Celebration of Water
A tropical Colombian city converts a historic water
treatment plant into a park.
By Jimena Martignoni
In the northern Colombian city of Bucaramanga, an unusual
park on the grounds of a renovated water treatment plant celebrates the many
attributes of water. Conceived as an urban oasis that brings nature into the
city, the park also reminds Bucaramanga’s residents how precious the water is
that they enjoy every day.
The Bucaramanga Aqueduct Company dates from 1916, when, as a
private firm, it started building pipes from upland rivers and brooks to serve
the city. When the water treatment plant was built in 1920, it provided open,
meadowlike areas that local residents informally adopted as a park for passive
recreation. But after the plant managers constructed a whole new plant on the
site in the 1960s, it consumed much of the land formerly used as a park, and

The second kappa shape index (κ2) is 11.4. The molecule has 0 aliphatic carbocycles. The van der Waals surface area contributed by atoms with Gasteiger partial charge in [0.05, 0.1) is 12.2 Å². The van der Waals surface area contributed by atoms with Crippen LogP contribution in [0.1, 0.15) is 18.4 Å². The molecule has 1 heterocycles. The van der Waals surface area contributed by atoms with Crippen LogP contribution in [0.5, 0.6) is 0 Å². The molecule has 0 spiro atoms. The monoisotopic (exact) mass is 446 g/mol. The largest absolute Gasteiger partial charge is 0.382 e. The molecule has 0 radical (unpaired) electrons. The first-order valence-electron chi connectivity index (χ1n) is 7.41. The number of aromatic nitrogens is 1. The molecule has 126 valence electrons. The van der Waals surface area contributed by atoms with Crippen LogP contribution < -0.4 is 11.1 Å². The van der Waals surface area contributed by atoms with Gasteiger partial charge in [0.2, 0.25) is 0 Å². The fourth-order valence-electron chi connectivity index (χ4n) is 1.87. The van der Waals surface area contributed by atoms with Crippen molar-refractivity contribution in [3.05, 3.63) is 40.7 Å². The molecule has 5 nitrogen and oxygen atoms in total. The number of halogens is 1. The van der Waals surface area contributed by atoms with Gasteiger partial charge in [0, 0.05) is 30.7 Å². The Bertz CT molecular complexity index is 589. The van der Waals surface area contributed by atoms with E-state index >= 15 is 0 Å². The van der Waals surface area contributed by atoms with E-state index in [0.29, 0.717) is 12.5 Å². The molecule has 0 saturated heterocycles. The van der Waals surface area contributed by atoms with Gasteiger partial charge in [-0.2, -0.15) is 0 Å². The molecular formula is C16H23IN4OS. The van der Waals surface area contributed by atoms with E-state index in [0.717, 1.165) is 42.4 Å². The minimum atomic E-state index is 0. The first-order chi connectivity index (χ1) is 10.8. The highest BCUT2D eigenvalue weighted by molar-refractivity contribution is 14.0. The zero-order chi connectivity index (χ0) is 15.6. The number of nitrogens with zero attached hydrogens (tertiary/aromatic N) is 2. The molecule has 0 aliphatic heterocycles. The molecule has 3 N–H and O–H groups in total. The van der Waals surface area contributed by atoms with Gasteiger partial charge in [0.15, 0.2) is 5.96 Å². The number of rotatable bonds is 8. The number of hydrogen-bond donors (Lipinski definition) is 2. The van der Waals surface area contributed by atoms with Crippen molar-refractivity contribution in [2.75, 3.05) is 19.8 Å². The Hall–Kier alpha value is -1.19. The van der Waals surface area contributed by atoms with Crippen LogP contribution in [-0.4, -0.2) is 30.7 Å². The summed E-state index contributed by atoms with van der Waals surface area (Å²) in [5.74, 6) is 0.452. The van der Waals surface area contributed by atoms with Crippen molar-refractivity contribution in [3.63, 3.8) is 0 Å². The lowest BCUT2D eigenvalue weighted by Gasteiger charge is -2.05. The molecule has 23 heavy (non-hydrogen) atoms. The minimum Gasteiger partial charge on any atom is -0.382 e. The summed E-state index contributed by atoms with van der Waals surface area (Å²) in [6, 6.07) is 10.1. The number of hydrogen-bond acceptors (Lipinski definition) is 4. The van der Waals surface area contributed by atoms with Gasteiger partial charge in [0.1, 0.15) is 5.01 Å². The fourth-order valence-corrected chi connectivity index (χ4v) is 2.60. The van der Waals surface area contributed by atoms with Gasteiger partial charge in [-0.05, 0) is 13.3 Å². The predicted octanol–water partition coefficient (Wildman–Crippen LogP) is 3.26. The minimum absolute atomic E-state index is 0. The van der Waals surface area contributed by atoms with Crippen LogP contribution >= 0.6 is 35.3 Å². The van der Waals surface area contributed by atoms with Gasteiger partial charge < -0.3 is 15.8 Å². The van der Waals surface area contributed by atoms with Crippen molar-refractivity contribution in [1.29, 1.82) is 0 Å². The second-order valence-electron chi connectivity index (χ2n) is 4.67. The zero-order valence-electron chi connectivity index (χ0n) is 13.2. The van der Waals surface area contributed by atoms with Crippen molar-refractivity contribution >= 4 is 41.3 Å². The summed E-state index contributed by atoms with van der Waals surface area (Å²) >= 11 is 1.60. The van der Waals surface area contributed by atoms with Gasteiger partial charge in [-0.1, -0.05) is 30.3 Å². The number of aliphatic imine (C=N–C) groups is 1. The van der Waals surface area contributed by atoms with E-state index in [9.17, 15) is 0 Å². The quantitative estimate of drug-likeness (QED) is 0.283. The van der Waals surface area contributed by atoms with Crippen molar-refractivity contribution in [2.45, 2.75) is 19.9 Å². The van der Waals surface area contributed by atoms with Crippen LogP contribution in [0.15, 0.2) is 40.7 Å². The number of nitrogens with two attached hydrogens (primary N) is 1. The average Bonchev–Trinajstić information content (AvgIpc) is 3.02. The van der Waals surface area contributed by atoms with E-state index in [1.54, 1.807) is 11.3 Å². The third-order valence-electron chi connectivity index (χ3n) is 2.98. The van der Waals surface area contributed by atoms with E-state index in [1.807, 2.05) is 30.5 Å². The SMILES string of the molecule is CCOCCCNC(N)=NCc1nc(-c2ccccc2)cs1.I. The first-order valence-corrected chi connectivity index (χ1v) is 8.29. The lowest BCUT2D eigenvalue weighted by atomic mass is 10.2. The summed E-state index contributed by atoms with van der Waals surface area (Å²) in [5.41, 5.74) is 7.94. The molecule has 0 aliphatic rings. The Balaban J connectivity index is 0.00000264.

people stopped going there. Over time, the site deteriorated.
In 1975, the municipal government bought the aqueduct
company, forming a public–private partnership, and in 2001, engineer Victor
Azuero Diaz, the aqueduct company’s manager, revived the idea of a public park
after the firm decided to relocate its administrative offices from downtown to
the aqueduct. In collaboration with another local engineer, Gabriel Hernandez,
Azuero Diaz started to research the project and search for the right
professionals for the job.
The relocation entailed building new administrative
facilities at the treatment plant, including more than 200 new parking spaces.
Azuero Diaz proposed a more challenging idea: reshaping the dynamic topography
of the degraded 9.14-acre site into a park designed around the theme of water.
Mayor Ivan Moreno Rojas agreed, and the Parque del Agua was launched.
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